BOISE -- It's a statistic that Idaho's been fighting for years -- ranking at the bottom in the country when it comes to students continuing their education after high school.

Five years ago, the Gem State was ranked 43rd and several agencies started a campaign to improve those numbers.

But instead, Idaho dropped and is now ranked 50th in the nation.

In 2009, the Albertson Foundation launched the Go On campaign.

They were trying to raise awareness to push students to go on to college or trade school after graduation.

But now, the number of students doing so seems to dropping, as Idaho's rank in this category has dropped to last in the country.

Albertson Foundation's Executive Director Roger Quarles says it's an urgent issue that needs to be addressed now.

I think for us it's very frustrating and it's one thing to set and establish a goal or a criteria, it's a whole other deal to implement a plan to achieve that goal, said Quarles.

The Albertson Foundation has spent $11 million in scholarships connected to the campaign, and has given money to 21 schools to help them get started on programs to help educate students about their options.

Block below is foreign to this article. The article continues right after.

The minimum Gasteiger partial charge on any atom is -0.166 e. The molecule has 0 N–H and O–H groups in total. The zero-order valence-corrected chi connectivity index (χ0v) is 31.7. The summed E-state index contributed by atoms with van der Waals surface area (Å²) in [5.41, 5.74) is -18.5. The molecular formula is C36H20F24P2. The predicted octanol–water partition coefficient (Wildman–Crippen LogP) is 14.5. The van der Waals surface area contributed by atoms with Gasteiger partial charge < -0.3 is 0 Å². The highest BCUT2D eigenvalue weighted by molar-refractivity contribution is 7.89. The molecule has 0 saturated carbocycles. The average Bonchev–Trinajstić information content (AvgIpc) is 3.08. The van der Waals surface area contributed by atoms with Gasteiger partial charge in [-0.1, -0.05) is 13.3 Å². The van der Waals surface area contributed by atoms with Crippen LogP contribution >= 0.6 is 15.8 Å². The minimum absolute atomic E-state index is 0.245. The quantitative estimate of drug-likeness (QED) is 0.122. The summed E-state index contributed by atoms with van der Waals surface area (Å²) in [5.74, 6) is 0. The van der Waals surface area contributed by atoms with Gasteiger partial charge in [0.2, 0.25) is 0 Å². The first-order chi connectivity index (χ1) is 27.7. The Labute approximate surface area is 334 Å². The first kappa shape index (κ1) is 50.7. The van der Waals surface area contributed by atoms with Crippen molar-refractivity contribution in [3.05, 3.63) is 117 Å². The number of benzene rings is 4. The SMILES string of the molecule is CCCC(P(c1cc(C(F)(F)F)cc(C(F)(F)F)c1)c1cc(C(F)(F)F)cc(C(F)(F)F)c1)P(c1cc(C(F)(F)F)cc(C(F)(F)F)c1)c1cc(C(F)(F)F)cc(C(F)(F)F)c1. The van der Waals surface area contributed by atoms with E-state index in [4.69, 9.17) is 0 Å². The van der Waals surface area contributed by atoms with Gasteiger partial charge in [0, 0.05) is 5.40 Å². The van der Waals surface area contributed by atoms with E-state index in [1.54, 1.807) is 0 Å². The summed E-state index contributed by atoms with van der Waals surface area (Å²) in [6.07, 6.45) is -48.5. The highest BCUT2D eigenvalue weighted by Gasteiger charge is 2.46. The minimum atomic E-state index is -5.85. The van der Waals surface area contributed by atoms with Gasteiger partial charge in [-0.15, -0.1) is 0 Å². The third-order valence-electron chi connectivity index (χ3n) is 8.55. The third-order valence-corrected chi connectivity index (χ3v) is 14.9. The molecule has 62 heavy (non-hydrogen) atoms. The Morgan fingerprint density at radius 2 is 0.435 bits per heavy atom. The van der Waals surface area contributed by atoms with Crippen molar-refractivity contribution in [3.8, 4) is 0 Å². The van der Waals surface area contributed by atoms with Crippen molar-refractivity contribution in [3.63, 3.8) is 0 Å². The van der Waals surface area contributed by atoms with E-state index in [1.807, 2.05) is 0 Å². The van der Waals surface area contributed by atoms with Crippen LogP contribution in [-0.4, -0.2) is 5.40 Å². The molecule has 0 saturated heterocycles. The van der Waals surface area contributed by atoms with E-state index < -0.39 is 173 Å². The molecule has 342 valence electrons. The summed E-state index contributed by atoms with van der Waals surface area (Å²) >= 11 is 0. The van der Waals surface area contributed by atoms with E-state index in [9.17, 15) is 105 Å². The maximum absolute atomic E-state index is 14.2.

One was Middleton High School, where they've seen success with the campaign.

Principal Mike Williams says the program their grant helped create is working.

We're seeing an increase in students getting that post secondary experience in the high school setting and that will lead to increase rates in the future, said Williams.

As for the ranking, Williams says it all depends on individual schools.

I get a little defensive about that 'Don't Fail Idaho' and that we're 50th, you look at what we're doing here locally and we don't' see those numbers, said Williams.

The Albertson Foundation says they're doing everything they can and are calling on others to do more.

I really think we need to look for leadership from our state board and our state department to make that happen, again, as a private family foundation, we think it's a privilege to put the resources with the talent, and let that talent do the work to ultimately create a different outcome for kids, said Quarles.

We took those frustrations to the Idaho Department of Education who said they are working to address the issue.

Their plans include a new fast forward program to help students pay for college classes during high school.

Matt McCarter is the director of student engagement and says the Legislature and state agencies recognize that it's a problem that must be fixed.

It really provides a lot of urgency around the discussion so I'm optimistic, I think there's a lot of activity happening, and there's a critical mass of stakeholders talking about the critical issues and how we make it easier for students and parents, said McCarter.

Right now, only about 54 percent of Idaho high school students continue on to higher education.

For more information on the state's programs to increase that number, click HERE.

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